Texas Sports Gambling Measures in Serious Trouble, MI Revenues Up, RI Looks to Bolster Betting

Written by:
Gilbert Horowitz
Published on:

On Thursday we brought you news on how a measure to legalize sports betting in Texas was gaining some momentum.  That appears to have been short lived.

Lt. Gov. Dan Patrick says efforts to allow sports betting and casino expansion do not have the votes to pass.  Patrick is among the nation's most powerful Lieutenant Governors.

"We don’t have the votes in the Senate as we sit here today," the Houston Republican claimed while appearing on a conservative radio program Thursday.


He further elaborated that between 15 and 16 Republicans would be needed to join the Democrats in getting legislation passed.

There remains more than 60 days left in the Texas legislative period but Patrick has the authority to decide which bills will be considered in the upper chamber.

House Bill 1942, written by Rep. Jeff Leach, R-Plano, was introduced Wednesday and would permit regulated sports betting in the Lone Star State. House Bill 2843, by Rep. John Kuempel, R-Seguin, was also introduced and would permit casino gambling in Texas.

Michigan Sees February Online Gambling Revenue Up From Last Year But Down Monthly

Michigan commercial and tribal operators reported combined iGaming and online sports betting gross revenue of $170.8 million during February. That represents a year-over-year increase of 17.6%, but a decline of 8.8% compared with January's results of $187.3 million.

Combined total adjusted gross revenue for iGaming and online sports betting was $141.73 million, falling 9.2% from January receipts of $156.17 million.

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Rhode Island Measure Looks to Allow Betting on In-State Teams

The tiny state of Rhode Island looks to differentiate itself from the region by allowing bets on in-state college teams, to a limited extent. 

Rhode Island is considered among the more prominent college basketball states with two successful programs, the Rhode Island Rams and Providence Friars.  Providence was knocked out of this year's NCAA Tournament in the first round by Kentucky.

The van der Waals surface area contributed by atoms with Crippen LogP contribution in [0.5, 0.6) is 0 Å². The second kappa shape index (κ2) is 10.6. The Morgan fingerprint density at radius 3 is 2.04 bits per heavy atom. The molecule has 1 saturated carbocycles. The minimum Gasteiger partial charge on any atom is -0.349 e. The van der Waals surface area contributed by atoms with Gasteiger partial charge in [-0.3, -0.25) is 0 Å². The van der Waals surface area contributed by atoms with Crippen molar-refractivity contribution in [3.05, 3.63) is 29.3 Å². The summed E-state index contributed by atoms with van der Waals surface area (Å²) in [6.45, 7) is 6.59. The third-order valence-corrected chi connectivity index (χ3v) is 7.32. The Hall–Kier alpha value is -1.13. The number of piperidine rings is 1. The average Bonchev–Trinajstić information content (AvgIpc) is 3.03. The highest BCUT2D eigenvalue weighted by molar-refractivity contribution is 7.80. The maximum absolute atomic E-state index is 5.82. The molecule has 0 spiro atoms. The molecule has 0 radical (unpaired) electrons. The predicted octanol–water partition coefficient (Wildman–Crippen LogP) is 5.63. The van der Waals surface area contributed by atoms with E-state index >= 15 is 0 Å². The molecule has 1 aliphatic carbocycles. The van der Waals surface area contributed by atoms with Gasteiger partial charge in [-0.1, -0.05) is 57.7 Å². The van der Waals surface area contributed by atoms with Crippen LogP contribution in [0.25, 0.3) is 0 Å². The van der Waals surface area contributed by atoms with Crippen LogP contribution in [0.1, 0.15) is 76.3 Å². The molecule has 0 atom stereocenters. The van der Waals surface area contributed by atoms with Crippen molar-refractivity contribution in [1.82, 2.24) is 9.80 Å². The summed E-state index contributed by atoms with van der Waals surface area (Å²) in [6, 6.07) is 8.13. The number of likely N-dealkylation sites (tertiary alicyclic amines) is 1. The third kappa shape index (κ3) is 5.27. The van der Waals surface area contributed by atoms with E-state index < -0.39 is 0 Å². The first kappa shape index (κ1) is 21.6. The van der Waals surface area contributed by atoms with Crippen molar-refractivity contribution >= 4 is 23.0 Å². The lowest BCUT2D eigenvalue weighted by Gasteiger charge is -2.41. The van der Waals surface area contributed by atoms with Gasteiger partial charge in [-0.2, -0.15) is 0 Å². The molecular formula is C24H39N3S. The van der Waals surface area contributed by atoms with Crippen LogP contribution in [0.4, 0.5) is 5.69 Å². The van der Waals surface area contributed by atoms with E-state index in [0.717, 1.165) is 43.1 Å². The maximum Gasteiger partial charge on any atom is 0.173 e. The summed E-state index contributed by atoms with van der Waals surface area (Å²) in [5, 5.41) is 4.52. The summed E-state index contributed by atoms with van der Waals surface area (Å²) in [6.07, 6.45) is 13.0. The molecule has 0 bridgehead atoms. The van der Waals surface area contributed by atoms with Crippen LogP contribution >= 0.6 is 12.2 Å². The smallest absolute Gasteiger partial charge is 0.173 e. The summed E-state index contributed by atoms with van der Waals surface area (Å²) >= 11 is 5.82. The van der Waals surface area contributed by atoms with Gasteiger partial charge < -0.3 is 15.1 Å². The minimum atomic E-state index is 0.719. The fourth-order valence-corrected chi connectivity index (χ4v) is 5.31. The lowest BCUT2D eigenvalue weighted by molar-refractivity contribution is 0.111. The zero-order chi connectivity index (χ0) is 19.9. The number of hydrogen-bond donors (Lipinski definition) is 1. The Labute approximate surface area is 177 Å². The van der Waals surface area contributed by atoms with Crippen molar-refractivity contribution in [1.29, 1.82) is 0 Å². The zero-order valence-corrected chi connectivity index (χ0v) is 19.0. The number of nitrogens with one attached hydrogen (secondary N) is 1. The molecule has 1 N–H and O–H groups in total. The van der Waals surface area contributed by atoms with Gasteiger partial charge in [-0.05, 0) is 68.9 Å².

R.I. Senate President Dominick Ruggerio is the bill's sponsor.  He is seeking to amend the state's sports betting law to allow for wagering on the Rhode Island college teams.

The legislation mimics Massachusetts law that would allow for betting on these teams only as part of a “collegiate tournament". 

In this sense, the term "college tournament" refers to a series of events involving four or more collegiate teams that make up a single unit of competition such as the NCAA Men's and Women's College Basketball Tournament, better known as March Madness.

A handful of teams representing states that regulate sports betting landed in this year's men's tournament but residents of those states are restricted from wagering on them.  They include the UConn Huskies, Virginia Cavs and two New Jersey Cinderella teams, the FDU Knights and Princeton Tigers.  Residents of states like New Jersey can get around the restrictions by traveling to a neighboring state, but that's not always feasible.

“I think it’s something that will raise revenue next year,” Ruggerio said of the bill, as Rhode Islanders would no longer have to hop the border to Massachusetts to bet on these events. “I’m also looking at iGaming. I think that will be a substantial revenue generator down the line where people can stay at home and basically do everything similar to what they do on sports betting.”

The bill passed 6-2 in a meeting of the Senate Committee on Special Legislation and Veterans Affairs on Wednesday afternoon.
The measure was expected to be voted on in the full Senate some time next week.

It is not immediately known whether the votes exist in the full senate to pass the measure.

- Gilbert Horowitz, Gambling911.com

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